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11/21/2009 05:12 am ET | Updated May 25, 2011

Toronto Film Fest Day 7 and 8: The Homestretch

I'm hitting the homestretch on Toronto. Six films in the last two days I'm here.

LEBANON ** out of **** -- The top winner at Venice, I was really looking forward to Lebanon, a film about the Israeli invasion of Lebanon as seen through the eyes of soldiers in one tank headed into enemy territory. I thought it might be a corker a la Das Boot. And while it's true I've never actually seen a film about an Israeli tank crew, the movie proved unfortunately familiar. Actually, it came across like a play, thanks to the movie being set almost entirely inside the tank, with glimpses of the outside world coming through the viewfinder. The crew is the usual grab-bag of types, from the military regular to the raw recruit to the nervous gunner and the cynical weapons loader who always questions everything. These are the nicest soldiers imaginable: they are wary of using their weapons for fear of hurting civilians to the point of rebellion, discuss everything (even though the leader tries to shortchange this), try and protect a prisoner from a suspicious "ally" who wants to torture and probably kill the guy and even place a call to one of the guys' mother to assure her he's ok. No points for guessing which one of them doesn't make it. Not a patch on The Hurt Locker, the best war movie of the year so far.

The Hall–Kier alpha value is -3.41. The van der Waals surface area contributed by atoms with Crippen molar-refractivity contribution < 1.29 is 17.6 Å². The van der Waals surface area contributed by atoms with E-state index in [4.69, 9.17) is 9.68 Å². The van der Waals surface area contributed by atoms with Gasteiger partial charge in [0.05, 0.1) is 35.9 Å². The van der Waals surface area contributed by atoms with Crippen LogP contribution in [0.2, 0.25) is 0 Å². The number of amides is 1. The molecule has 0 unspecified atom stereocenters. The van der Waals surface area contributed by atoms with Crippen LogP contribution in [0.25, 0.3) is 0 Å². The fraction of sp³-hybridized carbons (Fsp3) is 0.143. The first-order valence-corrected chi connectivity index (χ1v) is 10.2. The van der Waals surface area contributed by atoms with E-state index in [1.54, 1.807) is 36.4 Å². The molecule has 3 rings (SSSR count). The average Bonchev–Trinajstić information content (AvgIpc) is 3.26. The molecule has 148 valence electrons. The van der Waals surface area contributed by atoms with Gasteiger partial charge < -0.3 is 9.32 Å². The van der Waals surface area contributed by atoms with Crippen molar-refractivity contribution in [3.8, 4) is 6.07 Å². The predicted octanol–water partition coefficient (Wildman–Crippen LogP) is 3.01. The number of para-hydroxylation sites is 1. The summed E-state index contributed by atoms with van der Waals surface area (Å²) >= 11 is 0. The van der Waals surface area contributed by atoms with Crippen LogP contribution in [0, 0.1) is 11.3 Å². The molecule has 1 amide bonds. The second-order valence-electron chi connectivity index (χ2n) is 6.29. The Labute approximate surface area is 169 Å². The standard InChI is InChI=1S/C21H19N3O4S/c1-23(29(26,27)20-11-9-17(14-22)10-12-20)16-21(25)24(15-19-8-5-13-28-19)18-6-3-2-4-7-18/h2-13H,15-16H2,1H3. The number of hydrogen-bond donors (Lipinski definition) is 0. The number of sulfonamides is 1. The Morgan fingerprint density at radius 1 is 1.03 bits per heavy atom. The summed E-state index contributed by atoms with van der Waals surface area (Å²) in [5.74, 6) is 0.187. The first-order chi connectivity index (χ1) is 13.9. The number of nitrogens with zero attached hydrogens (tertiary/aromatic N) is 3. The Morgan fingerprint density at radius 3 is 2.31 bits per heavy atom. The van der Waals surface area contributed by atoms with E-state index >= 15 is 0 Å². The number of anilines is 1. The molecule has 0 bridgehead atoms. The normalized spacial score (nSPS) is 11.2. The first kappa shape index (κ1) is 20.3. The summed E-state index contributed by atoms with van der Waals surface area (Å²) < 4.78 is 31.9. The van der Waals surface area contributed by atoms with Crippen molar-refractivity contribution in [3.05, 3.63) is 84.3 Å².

NORTHLESS *** out of **** -- Another happy surprise. Again the times for some movies didn't work out and I randomly chose one of two movies that fit into my schedule. I believe it's the debut fiction film by documentary filmmaker Rigoberto Perezcano. In it, Andres spends the film trying to get across the border from Mexico to the US. On talk radio, such a journey is a piece of cake. But in real life, it's dangerous and scary. Andres is ripped off by a Coyote (a person who ferries across illegal immigrants) and abandoned in the desert. Picked up by patrols, he's just sent back via Tijuana. Then he tries again and again. Soon, Andres is ensconced at a local store near the border. The older female proprietor takes a fancy to him, but it's the shy younger female employee he seems to like more. But with a cot to sleep on and a job to give him a little cash, Andres owes too much to the owner to ignore her and they go out on a date. Apparently, exploitation doesn't take place just on the US side. Andres is a decent, kind man, hyper polite with a wife somewhere he sort of remains loyal to. But as both women take a shine to him, another local man (who probably likes the owner) decides to help get rid of Andres over the border so he won't have so much competition. It's a quiet, simple film that holds your attention and has a plaintive, memorable finale (though I'm not quite sure why Claire De Lune is the music cue).